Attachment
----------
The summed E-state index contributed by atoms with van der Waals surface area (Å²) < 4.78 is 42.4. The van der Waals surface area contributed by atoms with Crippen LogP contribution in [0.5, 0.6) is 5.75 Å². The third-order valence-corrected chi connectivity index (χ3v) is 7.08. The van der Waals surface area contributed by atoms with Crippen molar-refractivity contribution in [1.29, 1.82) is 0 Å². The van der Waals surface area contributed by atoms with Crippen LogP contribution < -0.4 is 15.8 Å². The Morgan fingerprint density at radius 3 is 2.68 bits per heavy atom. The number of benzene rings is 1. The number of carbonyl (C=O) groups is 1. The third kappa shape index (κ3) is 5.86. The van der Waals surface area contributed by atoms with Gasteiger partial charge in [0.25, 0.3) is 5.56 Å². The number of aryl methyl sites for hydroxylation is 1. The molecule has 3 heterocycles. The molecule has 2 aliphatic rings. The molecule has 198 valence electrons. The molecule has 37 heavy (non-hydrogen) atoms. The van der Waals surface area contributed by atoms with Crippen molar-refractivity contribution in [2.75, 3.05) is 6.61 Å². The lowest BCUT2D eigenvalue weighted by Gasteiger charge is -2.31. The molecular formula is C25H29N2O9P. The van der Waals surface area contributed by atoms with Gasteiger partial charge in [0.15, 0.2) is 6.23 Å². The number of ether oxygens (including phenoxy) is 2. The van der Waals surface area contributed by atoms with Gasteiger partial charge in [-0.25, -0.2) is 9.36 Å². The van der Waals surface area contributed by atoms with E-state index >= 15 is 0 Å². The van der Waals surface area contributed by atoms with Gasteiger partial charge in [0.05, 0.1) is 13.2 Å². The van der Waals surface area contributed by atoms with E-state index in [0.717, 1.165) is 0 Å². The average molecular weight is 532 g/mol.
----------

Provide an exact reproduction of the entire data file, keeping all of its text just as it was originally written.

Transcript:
The summed E-state index contributed by atoms with van der Waals surface area (Å²) < 4.78 is 42.4. The van der Waals surface area contributed by atoms with Crippen LogP contribution in [0.5, 0.6) is 5.75 Å². The third-order valence-corrected chi connectivity index (χ3v) is 7.08. The van der Waals surface area contributed by atoms with Crippen molar-refractivity contribution in [1.29, 1.82) is 0 Å². The van der Waals surface area contributed by atoms with Crippen LogP contribution < -0.4 is 15.8 Å². The Morgan fingerprint density at radius 3 is 2.68 bits per heavy atom. The number of benzene rings is 1. The number of carbonyl (C=O) groups is 1. The third kappa shape index (κ3) is 5.86. The van der Waals surface area contributed by atoms with Gasteiger partial charge in [0.25, 0.3) is 5.56 Å². The number of aryl methyl sites for hydroxylation is 1. The molecule has 3 heterocycles. The molecule has 2 aliphatic rings. The molecule has 198 valence electrons. The molecule has 37 heavy (non-hydrogen) atoms. The van der Waals surface area contributed by atoms with Crippen molar-refractivity contribution in [2.75, 3.05) is 6.61 Å². The lowest BCUT2D eigenvalue weighted by Gasteiger charge is -2.31. The molecular formula is C25H29N2O9P. The van der Waals surface area contributed by atoms with Gasteiger partial charge in [0.15, 0.2) is 6.23 Å². The number of ether oxygens (including phenoxy) is 2. The van der Waals surface area contributed by atoms with Gasteiger partial charge in [-0.25, -0.2) is 9.36 Å². The van der Waals surface area contributed by atoms with E-state index >= 15 is 0 Å². The van der Waals surface area contributed by atoms with Gasteiger partial charge in [0.05, 0.1) is 13.2 Å². The van der Waals surface area contributed by atoms with E-state index in [0.717, 1.165) is 0 Å². The average molecular weight is 532 g/mol.